The ideal groups to handle any mass-casualty incident (MCI) affecting any community are the existing emergency medical services (EMS) agencies and other medical/healthcare resources available in that community. Unfortunately, though, there are disasters every year that overrun these resources. The federal government has sponsored a number of programs to address that problem, among them the CERT (Community Emergency Response Team) program, which recruits and trains everyday citizens to assist the response community in times of crisis.
Triage, French for “the sorting,” is a process wherein multiple patients are quickly prioritized for healthcare treatment and, in that context, can be thought of as a filter. The first and usually only filter in a non-disaster triage situation is the question “Who gets treated first [to maximize the number of survivors]?” The triage sorting carried out at the scene of a multi-casualty disaster is different, though. The first filter in an MCI context is a more difficult but unavoidable question: “Are they [a group of patients suffering from what seem to be extremely severe injuries] likely to die without immediate and resource intensive care?”
If the answer is “Yes,” those patients usually will receive no care until other patients with a greater chance of survival have been treated. This emotionally difficult structure seeks to avoid using scarce medical resources to help one or two patients who have a low likelihood of survival rather than using those same resources to care for a larger number of patients with a better chance for survival.
True Life-or-Death Questions
Once the decision is made to treat a patient, though, urgent life-saving care is rendered immediately. The second screen in the disaster triage process, therefore, is yet another question: “Among those deemed savable, who gets treated first [again, to maximize the number of survivors]?” The answer to that question, of course, is used to determine the priority list.
Triage is obviously one of the most important components of the standard on-line training provided to CERT team members. Among the other key components of that training are instructions in life-saving processes such as airway management and bleeding control, both of which help prepare CERT members to render the type of care prescribed during the triage sorting.
CERT members also are trained in disaster operations, and in this training are introduced to the Incident Command System (ICS). This allows them to interface with emergency responders in a way that promotes a unity of action and command. Partly for that reason, CERT team members are probably the best option available to on-scene decision makers to use for triage operations during a mass-casualty event.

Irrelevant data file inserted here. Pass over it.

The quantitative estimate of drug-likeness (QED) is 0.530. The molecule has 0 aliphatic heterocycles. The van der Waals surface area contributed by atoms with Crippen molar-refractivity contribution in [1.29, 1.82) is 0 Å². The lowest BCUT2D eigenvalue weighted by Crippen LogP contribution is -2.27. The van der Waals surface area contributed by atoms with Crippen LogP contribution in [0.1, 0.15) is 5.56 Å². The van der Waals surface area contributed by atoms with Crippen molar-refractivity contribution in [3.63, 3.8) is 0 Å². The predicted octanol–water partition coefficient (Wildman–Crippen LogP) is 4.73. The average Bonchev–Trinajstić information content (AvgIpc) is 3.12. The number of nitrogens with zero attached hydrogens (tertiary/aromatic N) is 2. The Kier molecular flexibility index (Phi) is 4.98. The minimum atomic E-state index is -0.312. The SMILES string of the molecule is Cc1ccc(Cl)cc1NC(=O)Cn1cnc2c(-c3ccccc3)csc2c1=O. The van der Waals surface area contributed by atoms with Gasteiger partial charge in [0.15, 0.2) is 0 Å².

The ABCs of Successful Triage
Probably the hardest part of training medical staff and first responders to perform triage is getting them past what they already know. First responders and medical staff have not only thoroughly trained reflexes but also an innate desire to do something for the patient, no matter what that “something” is. Their motivation is simple: they want to help people get better, and they have confidence in their own skills and knowledge.
Disaster triage is actually fairly simple in its structure. It typically follows the “ABCs” of cardiopulmonary resuscitation, or CPR: Airway, Breathing, and Circulation. The first strictly medical questions asked in a triage situation are: “Is the individual victim’s airway clear, and is he or she breathing?” If the answer to either of those questions is “No,” the provider makes a quick attempt to remedy the problem – and, if successful, moves on to the “C” of the ABCs. If unsuccessful, that victim is determined to be unlikely to survive, and the provider moves on to the next patient.
The “C” of the ABCs is addressed primarily by checking to determine: (1) if the patient has a heartbeat; and (2) if he or she has any major bleeding. Major bleeding is then stanched – but, again, if the patient has no heartbeat, the provider moves on.
The combination of these three training foci prepares the CERT member to take on the responsibility of carrying out triage within the framework of a carefully developed and medically sound response process. It is important, though, also to have medical professionals such as EMS personnel in the mix as well – both to provide guidance and oversight, and to step in when more advanced definitive care is indicated.